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Crime News The Disappearance of Crystal Rogers

Crystal Rogers: Key Players In The Case Of The 35-Year-Old Mom Of 5 Who Disappeared

Crystal Rogers' car was found along a Kentucky parkway. It had a flat tire, and the keys were still in it, as were her purse and cellphone.

By Benjamin H. Smith

The 2015 disappearance of Crystal Rogers continues to fascinate people far beyond the reaches of the small town where it occurred. People are drawn into the mystery of a woman who vanished into thin air and the cast of characters who were prevalent in her life. The case involves two families, at least three different law enforcement agencies, and the so-called “Bourbon Capital of the World,” which, despite being voted “The Most Beautiful Small Town In America” in 2012, is host to a series of unsolved killings that has put townsfolk on edge.

Like the layers of an onion, the disappearance of Crystal Rogers and “The Bardstown Murders” reveal new details at every turn. Here is a review of all the key players in the Rogers case.

Crystal Maria Rogers

Rogers was a 35-year-old mother of five from Bardstown, Kentucky. At 5 foot 9 inches tall, with long, blonde hair, she was hard to miss. At the time of her disappearance, she lived with Brooks Houck, her boyfriend of several years, their 2-year-old son Eli and her other children. Houck claims the last time he saw her was around midnight on July 3, 2015, at home, playing games on her phone.

When he awoke the next morning, Houck says she was gone, as was her car. Her mother, Sherry Ballard, reported her missing two days later. That afternoon, a relative found her car along the Bluegrass Parkway. It had a flat tire, and the keys were still in it, as were her purse and cellphone.

Despite a massive multi-year search effort and a rewards being offered for information about the case, Rogers remains missing as of this writing.

Brooks Houck

Crystal Rogers' boyfriend, Brooks Houck, was named a suspect shortly after she vanished. He has has never been charged in connection with her disappearance. According to radio station WBKR, Brooks did not report her missing for two days, and ultimately it was Crystal's family that went to police.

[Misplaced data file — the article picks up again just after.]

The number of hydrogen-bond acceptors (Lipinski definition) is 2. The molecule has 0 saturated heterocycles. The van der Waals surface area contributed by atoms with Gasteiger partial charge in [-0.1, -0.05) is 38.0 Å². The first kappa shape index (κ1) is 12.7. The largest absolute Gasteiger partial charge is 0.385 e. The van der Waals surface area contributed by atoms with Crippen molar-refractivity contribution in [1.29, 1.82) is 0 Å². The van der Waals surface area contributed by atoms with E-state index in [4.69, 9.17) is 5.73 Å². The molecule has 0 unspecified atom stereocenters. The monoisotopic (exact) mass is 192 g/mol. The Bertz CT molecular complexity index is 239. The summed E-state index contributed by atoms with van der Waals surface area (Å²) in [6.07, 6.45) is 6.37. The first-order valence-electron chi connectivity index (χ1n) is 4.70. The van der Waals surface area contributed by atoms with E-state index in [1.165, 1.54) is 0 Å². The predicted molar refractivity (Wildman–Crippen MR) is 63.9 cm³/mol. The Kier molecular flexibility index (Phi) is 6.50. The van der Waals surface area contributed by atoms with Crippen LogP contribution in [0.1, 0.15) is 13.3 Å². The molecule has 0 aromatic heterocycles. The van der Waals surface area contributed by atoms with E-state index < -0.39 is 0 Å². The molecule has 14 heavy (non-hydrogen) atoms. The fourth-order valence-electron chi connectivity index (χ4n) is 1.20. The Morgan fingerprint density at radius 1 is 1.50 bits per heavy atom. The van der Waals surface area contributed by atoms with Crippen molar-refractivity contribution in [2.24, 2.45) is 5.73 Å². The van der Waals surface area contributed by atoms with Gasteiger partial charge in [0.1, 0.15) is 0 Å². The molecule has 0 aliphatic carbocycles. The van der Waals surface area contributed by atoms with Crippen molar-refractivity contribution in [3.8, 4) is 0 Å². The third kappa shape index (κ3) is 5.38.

When Rogers went missing, Brooks said he wasn’t initially worried about her absence since she had, on occasion, spent the night out at her cousin’s or other family member’s homes.

Rogers’ sister, Brooke Bryan, told ABC News, "The stories just don't add up.”

Days after Rogers’ disappearance, Houck took a lie detector test, however, according to The Kentucky Standard, Detective Jon Snow of the Nelson County Sheriff’s Office called the results inconclusive. Soon after, Brooks called into "The Nancy Grace Show" and said he was "100 % completely innocent in this.”

In October 2015, Nelson County Sheriff Ed Mattingly told reporters that he believed Crystal Rogers was dead and that Brooks Houck was the sole suspect in her disappearance. Despite this assertion, and numerous search warrants being executed on property owned by various members of the Houck family, Brooks has not been charged with any crimes related to the case.

In June 2018, after three years of silence, Houck commented on the case, telling WDRB, “I have been advised, you know, to ride the wave and keep on keeping on. And that's what I've done and it's worked out great this far.”

On Wednesday, July 18, Houck was arrested on four counts of felony theft for allegedly stealing more than 200 bundles of roofing shingles from a Lowe's store over the course of three days in April 2018. According to The Kentucky Standard, witnesses saw police remove three evidence bags and a computer modem from his home. He was released the following day on $25,000 bond and has not released a statement at this time.

Tommy Ballard